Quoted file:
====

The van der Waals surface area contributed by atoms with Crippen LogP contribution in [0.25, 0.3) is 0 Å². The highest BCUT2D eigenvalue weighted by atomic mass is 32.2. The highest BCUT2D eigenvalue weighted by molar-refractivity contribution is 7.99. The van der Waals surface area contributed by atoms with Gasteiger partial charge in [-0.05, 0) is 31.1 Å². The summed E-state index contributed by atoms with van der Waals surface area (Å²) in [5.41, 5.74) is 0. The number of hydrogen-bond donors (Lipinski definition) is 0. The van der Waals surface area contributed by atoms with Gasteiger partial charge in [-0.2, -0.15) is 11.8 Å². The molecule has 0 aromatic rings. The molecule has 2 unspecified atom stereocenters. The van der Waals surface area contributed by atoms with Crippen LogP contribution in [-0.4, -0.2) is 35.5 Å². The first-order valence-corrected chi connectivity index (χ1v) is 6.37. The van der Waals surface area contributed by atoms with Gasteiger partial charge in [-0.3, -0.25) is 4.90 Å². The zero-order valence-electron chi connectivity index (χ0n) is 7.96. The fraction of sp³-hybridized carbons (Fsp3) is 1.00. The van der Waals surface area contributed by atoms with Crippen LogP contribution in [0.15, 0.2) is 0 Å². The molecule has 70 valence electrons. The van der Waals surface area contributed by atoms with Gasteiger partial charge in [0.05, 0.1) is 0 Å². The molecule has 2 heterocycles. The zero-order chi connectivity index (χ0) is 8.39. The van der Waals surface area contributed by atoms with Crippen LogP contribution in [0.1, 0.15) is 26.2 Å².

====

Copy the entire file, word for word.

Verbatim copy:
The van der Waals surface area contributed by atoms with Crippen LogP contribution in [0.25, 0.3) is 0 Å². The highest BCUT2D eigenvalue weighted by atomic mass is 32.2. The highest BCUT2D eigenvalue weighted by molar-refractivity contribution is 7.99. The van der Waals surface area contributed by atoms with Gasteiger partial charge in [-0.05, 0) is 31.1 Å². The summed E-state index contributed by atoms with van der Waals surface area (Å²) in [5.41, 5.74) is 0. The number of hydrogen-bond donors (Lipinski definition) is 0. The van der Waals surface area contributed by atoms with Gasteiger partial charge in [-0.2, -0.15) is 11.8 Å². The molecule has 0 aromatic rings. The molecule has 2 unspecified atom stereocenters. The van der Waals surface area contributed by atoms with Crippen LogP contribution in [-0.4, -0.2) is 35.5 Å². The first-order valence-corrected chi connectivity index (χ1v) is 6.37. The van der Waals surface area contributed by atoms with Gasteiger partial charge in [-0.3, -0.25) is 4.90 Å². The zero-order valence-electron chi connectivity index (χ0n) is 7.96. The fraction of sp³-hybridized carbons (Fsp3) is 1.00. The van der Waals surface area contributed by atoms with Crippen LogP contribution in [0.15, 0.2) is 0 Å². The molecule has 70 valence electrons. The van der Waals surface area contributed by atoms with Gasteiger partial charge in [0.05, 0.1) is 0 Å². The molecule has 2 heterocycles. The zero-order chi connectivity index (χ0) is 8.39. The van der Waals surface area contributed by atoms with Crippen LogP contribution in [0.1, 0.15) is 26.2 Å².